Reflection: Thinking of those affected by traffic collisions

Roadshow at the Victoria Theatre
Roadshow at the Victoria Theatre

In the middle of November each year is Road Peace Week, when we are encouraged to remember those whose lives have been affected by Road Traffic Collisions

Note the word collisions rather than the word accident. Sadly, many collisions that happen are not accidents, and with thought and care, could have been avoided.

So many people are affected when a serious collision occurs: not only the passengers, but their respective families, witnesses at the scene, and all the emergency services who have to attend.

These collisions can be life changing and sadly result in the loss of life. Only this week, five young people lost their lives in a serious collision in Leeds, and sadly, too many lives are lost both nationally and here in Calderdale every year.

I was delighted to be able to attend and support the event, reported in the Courier, organised for Sixth Formers at the Victoria Theatre, about the effects of road traffic collisions, organised by the Emergency Services in Calderdale.

Here we heard some moving stories from the Police, Fire Service, and Paramedics, about some of the collisions they have been called too, and the lasting effect those have had on their own lives, and others.

Still too many people think they can drink and drive, use their phone whilst driving, and while taking drugs. It’s a pitiful tale of sheer selfishness and without regard for the safety of others.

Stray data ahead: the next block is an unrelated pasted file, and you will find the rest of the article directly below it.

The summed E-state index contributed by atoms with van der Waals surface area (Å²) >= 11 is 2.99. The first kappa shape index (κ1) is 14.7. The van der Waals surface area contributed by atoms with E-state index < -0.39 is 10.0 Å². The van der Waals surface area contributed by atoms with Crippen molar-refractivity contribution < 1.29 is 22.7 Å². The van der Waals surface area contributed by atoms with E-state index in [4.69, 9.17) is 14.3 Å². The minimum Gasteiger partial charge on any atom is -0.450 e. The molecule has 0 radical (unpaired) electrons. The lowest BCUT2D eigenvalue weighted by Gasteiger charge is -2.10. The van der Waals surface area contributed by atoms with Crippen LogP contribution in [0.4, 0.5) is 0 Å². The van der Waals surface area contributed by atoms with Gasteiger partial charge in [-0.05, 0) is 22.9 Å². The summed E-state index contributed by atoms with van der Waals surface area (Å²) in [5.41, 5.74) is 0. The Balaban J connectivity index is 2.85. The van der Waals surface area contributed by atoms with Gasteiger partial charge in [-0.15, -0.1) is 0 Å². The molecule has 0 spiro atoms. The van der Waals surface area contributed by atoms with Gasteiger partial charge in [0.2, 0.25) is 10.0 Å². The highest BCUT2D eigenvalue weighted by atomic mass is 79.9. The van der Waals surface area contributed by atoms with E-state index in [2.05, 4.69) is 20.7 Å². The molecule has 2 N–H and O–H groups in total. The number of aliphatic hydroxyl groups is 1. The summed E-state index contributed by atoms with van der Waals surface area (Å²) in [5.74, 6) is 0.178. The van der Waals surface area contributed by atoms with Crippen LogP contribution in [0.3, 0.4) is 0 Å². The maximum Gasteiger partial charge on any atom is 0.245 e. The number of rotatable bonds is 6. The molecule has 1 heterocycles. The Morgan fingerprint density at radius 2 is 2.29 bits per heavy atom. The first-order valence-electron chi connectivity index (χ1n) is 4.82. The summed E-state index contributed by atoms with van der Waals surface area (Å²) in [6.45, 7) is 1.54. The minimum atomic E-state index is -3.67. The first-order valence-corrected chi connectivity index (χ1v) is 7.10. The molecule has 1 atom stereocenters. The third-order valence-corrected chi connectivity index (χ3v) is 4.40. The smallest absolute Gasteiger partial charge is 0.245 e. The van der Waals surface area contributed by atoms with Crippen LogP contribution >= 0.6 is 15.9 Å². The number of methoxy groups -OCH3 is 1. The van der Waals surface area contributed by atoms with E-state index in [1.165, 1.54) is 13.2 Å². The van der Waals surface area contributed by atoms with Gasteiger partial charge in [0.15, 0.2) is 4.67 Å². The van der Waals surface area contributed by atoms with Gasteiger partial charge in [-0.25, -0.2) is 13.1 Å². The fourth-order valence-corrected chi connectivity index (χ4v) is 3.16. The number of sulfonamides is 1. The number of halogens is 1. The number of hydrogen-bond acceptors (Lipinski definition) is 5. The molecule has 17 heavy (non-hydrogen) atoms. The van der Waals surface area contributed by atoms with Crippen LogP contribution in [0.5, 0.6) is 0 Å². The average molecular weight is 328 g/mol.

Here in Calderdale there has been a campaign to ask drivers to slow down to 20 mile per hour in residential and built up areas.

Being hit by a car at 20 mph rather than 30 mph dramatically reduces the impact on a human being, and so far, all the statistics support the move, with the number of deaths and injury continuing to decline.

I have to be honest, and say this often drives me nuts and frustrated, as my car hates traveling at that speed, and one can only do it in third gear. I’m always tearing around from A to B, and sometimes I get impatient.

It would be good to talk with car manufacturers about creating a way in which drivers could be encouraged to drive more slowly – maybe we need smaller engines and not big ones to slow us down and protect the environment?

Each year The Minster hosts the Oakleaf Service, as part of Road Peace Week. All the Emergency services attend, with some families who have been affected by a road traffic collision. In the service, they lay oak leaves on the High Altar, remembering individuals who have both died and been affected.

I’ll never forget my very first Funeral in the Minster of a 19 year old lad who lost control of his car in West Vale, due to driving at high speed. There have been others over the last ten years, and often its young people who end up dead or with life changing injuries.

As Christmas approaches, some families will be without people they love, because of a road traffic collision. As we enjoy Christmas parties and festivities, let us make sure that we take our driving seriously, and do our best to keep the roads safe for all its users.